[Below: a lithograph cartoon representing Gaetano Donizetti at work; resized image of an historical lithograph.]
Donizetti synthesized some of the older conventions, such as the showpiece arias that we associate with bel canto, with the projection of emotions as developed by Romantic drama and comedy. He adapted the conventional techniques of vocal display (coloratura) to create theatrical effects. The famous “mad scene” from Lucia di Lammermoor provides a dramatic context to the trills, runs and arpeggios that the soprano uses to display her vocal agility, while conveying the pathos of Lucia’s mental deterioration.
As Donizetti’s fame grew during the early 1830s, Verdi, first as a music student in Milan, and then as a young composer, took note of the new directions that Donizetti was taking Italian opera with Romanticism by embracing action-driven and emotionally textured stories. This set the stage for Verdi’s masterpieces to come. Musicologists have noted many striking examples of a Donizetti musical passage that appears to be the direct inspiration for one of Verdi’s. For example, both the party scenes and the ironic conversations of conspirators in Donizetti’s Lucrezia Borgia obviously influenced similar scenes in Verdi’s Rigoletto.
During his lifetime, Donizetti achieved great success as an operatic composer in Italy, France and Austria, with a prodigious output. His operas encompassed both dramatic works, such as Lucia di Lammermoor, Lucrezia Borgia and Maria Stuarda, as well as the romantic comedies The Elixir of Love, Don Pasquale and The Daughter of the Regiment.
There was one area of opera in which Verdi never matched Donizetti’s excellence – the romantic comic opera. No composer was as successful in this genre as Donizetti. Ironically, a few days after Verdi’s only try at a romantic comedy, Un Giorno di Regno, failed miserably at Milan’s La Scala (with only a single performance in 1840), Donizetti’s Italian revision of Daughter of the Regiment became a big success. (The original French version of Daughter of the Regiment is now the preferred version for performance internationally.)
Contemporary audiences easily relate to the humanity of the characters in Donizetti’s romantic comedies, such as Marie, Tonio and Sergeant Sulpice in Daughter of the Regiment. Even when the setting of Daughter is moved forward into the 20th century, as it is in the Emilio Sagi production being seen in San Diego, the comic scenes have a contemporary feel.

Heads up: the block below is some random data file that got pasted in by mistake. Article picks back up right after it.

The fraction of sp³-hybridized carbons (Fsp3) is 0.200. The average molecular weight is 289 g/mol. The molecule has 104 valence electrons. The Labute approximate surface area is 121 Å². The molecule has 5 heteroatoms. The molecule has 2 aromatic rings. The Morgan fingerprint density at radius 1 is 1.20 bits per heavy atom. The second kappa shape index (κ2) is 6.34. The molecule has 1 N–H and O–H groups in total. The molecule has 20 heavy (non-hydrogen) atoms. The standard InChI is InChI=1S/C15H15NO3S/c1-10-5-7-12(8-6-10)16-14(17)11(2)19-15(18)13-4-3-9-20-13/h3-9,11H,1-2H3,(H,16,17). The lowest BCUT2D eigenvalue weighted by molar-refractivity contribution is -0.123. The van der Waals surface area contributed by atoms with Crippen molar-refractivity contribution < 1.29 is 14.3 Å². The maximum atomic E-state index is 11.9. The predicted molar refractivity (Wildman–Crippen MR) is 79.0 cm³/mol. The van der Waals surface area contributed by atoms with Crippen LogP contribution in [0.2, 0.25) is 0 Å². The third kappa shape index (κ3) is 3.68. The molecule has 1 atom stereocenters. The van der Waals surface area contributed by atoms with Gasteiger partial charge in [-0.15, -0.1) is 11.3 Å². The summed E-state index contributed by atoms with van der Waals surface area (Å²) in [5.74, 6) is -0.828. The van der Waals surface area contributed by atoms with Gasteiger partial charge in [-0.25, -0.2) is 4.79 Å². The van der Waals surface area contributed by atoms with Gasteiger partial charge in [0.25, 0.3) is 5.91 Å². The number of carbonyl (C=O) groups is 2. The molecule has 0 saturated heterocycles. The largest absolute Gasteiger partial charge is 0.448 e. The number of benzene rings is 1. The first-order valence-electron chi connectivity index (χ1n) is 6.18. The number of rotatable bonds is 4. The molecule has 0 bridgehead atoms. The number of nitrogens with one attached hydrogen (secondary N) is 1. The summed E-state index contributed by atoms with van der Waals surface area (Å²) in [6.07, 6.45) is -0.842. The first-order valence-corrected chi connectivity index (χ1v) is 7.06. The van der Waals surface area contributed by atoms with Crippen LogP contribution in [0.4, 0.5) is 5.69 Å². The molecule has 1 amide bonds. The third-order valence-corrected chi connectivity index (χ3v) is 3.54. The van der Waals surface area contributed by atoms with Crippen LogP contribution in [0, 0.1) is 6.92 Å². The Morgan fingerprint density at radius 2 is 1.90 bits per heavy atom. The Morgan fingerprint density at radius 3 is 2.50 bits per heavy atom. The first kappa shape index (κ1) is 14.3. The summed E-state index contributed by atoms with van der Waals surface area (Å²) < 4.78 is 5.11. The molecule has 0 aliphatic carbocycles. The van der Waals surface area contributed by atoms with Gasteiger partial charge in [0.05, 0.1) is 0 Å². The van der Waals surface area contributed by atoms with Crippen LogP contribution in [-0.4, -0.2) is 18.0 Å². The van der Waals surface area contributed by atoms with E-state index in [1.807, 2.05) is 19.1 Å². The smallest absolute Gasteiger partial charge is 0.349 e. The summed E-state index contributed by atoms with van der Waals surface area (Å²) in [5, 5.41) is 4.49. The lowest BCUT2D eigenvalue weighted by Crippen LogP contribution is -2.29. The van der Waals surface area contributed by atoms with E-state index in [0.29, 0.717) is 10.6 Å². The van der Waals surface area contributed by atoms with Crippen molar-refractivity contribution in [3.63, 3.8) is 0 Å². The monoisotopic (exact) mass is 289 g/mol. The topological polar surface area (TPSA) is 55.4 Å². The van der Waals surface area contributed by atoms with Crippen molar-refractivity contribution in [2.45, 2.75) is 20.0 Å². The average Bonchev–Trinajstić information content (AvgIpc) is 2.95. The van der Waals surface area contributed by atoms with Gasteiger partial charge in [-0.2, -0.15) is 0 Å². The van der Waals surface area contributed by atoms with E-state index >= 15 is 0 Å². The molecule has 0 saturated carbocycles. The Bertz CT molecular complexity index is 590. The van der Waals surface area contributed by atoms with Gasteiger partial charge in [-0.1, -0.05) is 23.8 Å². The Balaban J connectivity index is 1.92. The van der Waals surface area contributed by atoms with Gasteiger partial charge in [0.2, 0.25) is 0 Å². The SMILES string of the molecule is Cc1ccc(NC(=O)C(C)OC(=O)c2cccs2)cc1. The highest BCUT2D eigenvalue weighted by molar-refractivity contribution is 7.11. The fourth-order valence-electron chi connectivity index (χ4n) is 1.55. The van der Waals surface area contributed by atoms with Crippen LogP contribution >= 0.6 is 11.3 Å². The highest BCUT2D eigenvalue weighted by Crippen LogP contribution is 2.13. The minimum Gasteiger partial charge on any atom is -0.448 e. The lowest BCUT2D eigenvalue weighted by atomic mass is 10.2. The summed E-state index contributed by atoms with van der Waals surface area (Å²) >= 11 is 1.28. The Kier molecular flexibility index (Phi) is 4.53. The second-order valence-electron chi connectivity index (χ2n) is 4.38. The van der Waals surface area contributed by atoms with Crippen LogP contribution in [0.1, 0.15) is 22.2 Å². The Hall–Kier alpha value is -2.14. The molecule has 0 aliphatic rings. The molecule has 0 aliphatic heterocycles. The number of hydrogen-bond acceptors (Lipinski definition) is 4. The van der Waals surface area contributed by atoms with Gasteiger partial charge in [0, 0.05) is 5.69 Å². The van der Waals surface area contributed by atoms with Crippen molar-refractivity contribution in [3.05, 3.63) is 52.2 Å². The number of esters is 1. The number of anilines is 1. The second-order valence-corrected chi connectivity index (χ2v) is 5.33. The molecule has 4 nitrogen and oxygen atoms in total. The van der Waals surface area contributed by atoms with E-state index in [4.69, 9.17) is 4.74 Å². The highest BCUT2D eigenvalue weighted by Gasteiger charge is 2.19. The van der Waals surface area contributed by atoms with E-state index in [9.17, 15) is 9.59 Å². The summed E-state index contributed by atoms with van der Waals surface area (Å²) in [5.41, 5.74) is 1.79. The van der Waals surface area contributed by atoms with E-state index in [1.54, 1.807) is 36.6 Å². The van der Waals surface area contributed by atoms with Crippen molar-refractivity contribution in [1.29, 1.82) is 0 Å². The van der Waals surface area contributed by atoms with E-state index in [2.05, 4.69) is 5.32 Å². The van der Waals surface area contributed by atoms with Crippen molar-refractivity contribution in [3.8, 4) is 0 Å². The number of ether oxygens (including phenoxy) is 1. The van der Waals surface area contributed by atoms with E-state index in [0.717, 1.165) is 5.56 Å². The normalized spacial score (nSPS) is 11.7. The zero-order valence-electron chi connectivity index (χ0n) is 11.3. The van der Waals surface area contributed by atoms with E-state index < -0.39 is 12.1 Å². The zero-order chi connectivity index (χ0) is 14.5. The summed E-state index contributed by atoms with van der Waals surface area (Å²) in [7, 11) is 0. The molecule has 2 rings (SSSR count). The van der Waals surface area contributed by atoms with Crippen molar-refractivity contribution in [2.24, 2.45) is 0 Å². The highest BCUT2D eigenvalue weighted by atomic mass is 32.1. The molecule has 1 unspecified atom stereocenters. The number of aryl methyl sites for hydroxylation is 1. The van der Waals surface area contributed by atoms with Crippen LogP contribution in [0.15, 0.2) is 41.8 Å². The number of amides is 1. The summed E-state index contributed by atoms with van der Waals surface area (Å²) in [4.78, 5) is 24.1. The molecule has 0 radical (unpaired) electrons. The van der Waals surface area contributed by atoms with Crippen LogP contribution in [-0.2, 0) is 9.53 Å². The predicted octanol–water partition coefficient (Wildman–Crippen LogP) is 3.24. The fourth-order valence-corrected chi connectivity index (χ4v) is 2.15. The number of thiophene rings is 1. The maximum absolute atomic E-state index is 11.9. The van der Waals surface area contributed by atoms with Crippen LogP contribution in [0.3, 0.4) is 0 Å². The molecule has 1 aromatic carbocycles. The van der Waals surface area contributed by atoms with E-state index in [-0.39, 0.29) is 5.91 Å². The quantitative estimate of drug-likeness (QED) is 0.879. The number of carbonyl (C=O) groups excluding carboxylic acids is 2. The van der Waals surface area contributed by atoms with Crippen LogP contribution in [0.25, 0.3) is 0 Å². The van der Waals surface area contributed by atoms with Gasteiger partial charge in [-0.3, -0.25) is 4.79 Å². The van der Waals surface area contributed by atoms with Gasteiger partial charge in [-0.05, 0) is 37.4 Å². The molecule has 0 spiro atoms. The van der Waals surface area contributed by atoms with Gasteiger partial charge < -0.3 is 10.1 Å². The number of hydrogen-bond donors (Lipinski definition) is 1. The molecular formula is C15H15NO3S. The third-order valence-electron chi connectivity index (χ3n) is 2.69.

In 1840 Donizetti was the world’s leading composer of opera, successful not only in the Italian operatic capitals but in Vienna and Paris as well. Characteristically, Donizetti was able to create successful operas to meet the tastes and requirements of the theater for which he was composing a comic opera, Don Pasquale, for Vienna; a grand opera, La Favorite, for Paris’ Opéra; the French version of Daughter of the Regiment for Paris’ Opéra-Comique, and an extensively revised Italian version for Milan’s La Scala; each reflecting his distinctive style and advancing the form of opera as well.
Donizetti and Verdi were personally acquainted with one another – on occasion simultaneously working at the same opera house. They were admirers of each others’ work. Donizetti befriended and encouraged the young Verdi, promoting his operas. In fact, Donizetti conducted the Austrian premiere in Vienna of Verdi’s first great success, Nabucco.
Donizetti produced masterpieces of both dramatic and comic opera – such as La Favorite and Don Pasquale – well into the 1840s (after Verdi’s first great international successes of Nabucco and Ernani), when an incapacitating disease (usually assumed to be advanced stage syphilis) destroyed the 48-year old Donizetti’s physical and mental health three years before his death in 1848.
If Donizetti’s creative life had been longer, Verdi and Donizetti may have continued to inspire one another. Perhaps Verdi might even have been encouraged to try Romantic comedy again.
Within six years after Donizetti’s breakdown, Verdi’s great trio of masterpieces Rigoletto, Il Trovatore, and La Traviata, which do homage to Donizetti’s dramatic style, all premiered. Donizetti’s legacy is enshrined within the operas of Verdi.
While Verdi’s operas are quintessential products of the European Romantic movement, it was Donizetti that perfected much of the musical vocabulary that made Italian opera a vehicle for Romanticism’s outward display of emotion and melodramatic sentimentality.
Verdi was to push that vocabulary even further to encompass another Romantic ideal – nationalism. Verdi’s early operas promoted the reunification of Italy, assuring that the operatic style that Donizetti did so much to create and Verdi to enhance would always be associated with the Italian nation.
For the previous program notes in this series, see: Sweet Melody: Gounod’s “Faust”, “Romeo and Juliet” and the Théâtre Lyrique, and also,